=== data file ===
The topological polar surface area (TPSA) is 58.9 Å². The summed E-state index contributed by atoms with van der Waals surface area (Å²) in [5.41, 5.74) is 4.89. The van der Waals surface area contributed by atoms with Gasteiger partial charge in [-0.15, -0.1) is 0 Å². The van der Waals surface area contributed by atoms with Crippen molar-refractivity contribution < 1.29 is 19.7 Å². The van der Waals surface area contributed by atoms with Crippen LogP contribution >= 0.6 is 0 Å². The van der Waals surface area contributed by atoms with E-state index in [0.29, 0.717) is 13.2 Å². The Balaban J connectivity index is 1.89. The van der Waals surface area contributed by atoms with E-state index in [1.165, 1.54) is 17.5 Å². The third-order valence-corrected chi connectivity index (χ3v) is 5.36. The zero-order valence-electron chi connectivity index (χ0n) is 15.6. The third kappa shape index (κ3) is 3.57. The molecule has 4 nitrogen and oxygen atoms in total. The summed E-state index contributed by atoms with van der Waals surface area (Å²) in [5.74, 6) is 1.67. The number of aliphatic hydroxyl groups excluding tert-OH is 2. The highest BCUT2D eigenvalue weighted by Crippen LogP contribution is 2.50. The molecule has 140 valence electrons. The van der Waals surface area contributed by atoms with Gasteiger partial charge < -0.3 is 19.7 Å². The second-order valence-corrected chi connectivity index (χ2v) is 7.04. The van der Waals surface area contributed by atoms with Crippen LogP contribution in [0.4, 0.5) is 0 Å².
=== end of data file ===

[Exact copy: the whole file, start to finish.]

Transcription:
The topological polar surface area (TPSA) is 58.9 Å². The summed E-state index contributed by atoms with van der Waals surface area (Å²) in [5.41, 5.74) is 4.89. The van der Waals surface area contributed by atoms with Gasteiger partial charge in [-0.15, -0.1) is 0 Å². The van der Waals surface area contributed by atoms with Crippen molar-refractivity contribution < 1.29 is 19.7 Å². The van der Waals surface area contributed by atoms with Crippen LogP contribution >= 0.6 is 0 Å². The van der Waals surface area contributed by atoms with E-state index in [0.29, 0.717) is 13.2 Å². The Balaban J connectivity index is 1.89. The van der Waals surface area contributed by atoms with E-state index in [1.165, 1.54) is 17.5 Å². The third-order valence-corrected chi connectivity index (χ3v) is 5.36. The zero-order valence-electron chi connectivity index (χ0n) is 15.6. The third kappa shape index (κ3) is 3.57. The molecule has 4 nitrogen and oxygen atoms in total. The summed E-state index contributed by atoms with van der Waals surface area (Å²) in [5.74, 6) is 1.67. The number of aliphatic hydroxyl groups excluding tert-OH is 2. The highest BCUT2D eigenvalue weighted by Crippen LogP contribution is 2.50. The molecule has 140 valence electrons. The van der Waals surface area contributed by atoms with Gasteiger partial charge < -0.3 is 19.7 Å². The second-order valence-corrected chi connectivity index (χ2v) is 7.04. The van der Waals surface area contributed by atoms with Crippen LogP contribution in [0.4, 0.5) is 0 Å².